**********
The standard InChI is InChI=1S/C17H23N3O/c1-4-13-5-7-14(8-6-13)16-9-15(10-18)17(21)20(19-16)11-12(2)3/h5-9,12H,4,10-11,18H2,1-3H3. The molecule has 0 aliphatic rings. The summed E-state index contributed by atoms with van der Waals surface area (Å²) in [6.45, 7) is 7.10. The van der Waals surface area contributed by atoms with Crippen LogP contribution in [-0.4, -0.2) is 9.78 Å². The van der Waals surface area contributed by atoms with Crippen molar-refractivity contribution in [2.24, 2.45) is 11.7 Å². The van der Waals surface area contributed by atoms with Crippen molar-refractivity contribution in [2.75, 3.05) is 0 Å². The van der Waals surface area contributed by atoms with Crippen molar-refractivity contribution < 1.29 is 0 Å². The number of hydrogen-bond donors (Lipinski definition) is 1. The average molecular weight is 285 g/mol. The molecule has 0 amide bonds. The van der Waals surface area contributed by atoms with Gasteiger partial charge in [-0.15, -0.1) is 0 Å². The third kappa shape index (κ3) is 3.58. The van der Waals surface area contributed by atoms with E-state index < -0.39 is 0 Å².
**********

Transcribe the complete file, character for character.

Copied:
The standard InChI is InChI=1S/C17H23N3O/c1-4-13-5-7-14(8-6-13)16-9-15(10-18)17(21)20(19-16)11-12(2)3/h5-9,12H,4,10-11,18H2,1-3H3. The molecule has 0 aliphatic rings. The summed E-state index contributed by atoms with van der Waals surface area (Å²) in [6.45, 7) is 7.10. The van der Waals surface area contributed by atoms with Crippen LogP contribution in [-0.4, -0.2) is 9.78 Å². The van der Waals surface area contributed by atoms with Crippen molar-refractivity contribution in [2.24, 2.45) is 11.7 Å². The van der Waals surface area contributed by atoms with Crippen molar-refractivity contribution in [2.75, 3.05) is 0 Å². The van der Waals surface area contributed by atoms with Crippen molar-refractivity contribution < 1.29 is 0 Å². The number of hydrogen-bond donors (Lipinski definition) is 1. The average molecular weight is 285 g/mol. The molecule has 0 amide bonds. The van der Waals surface area contributed by atoms with Gasteiger partial charge in [-0.15, -0.1) is 0 Å². The third kappa shape index (κ3) is 3.58. The van der Waals surface area contributed by atoms with E-state index < -0.39 is 0 Å².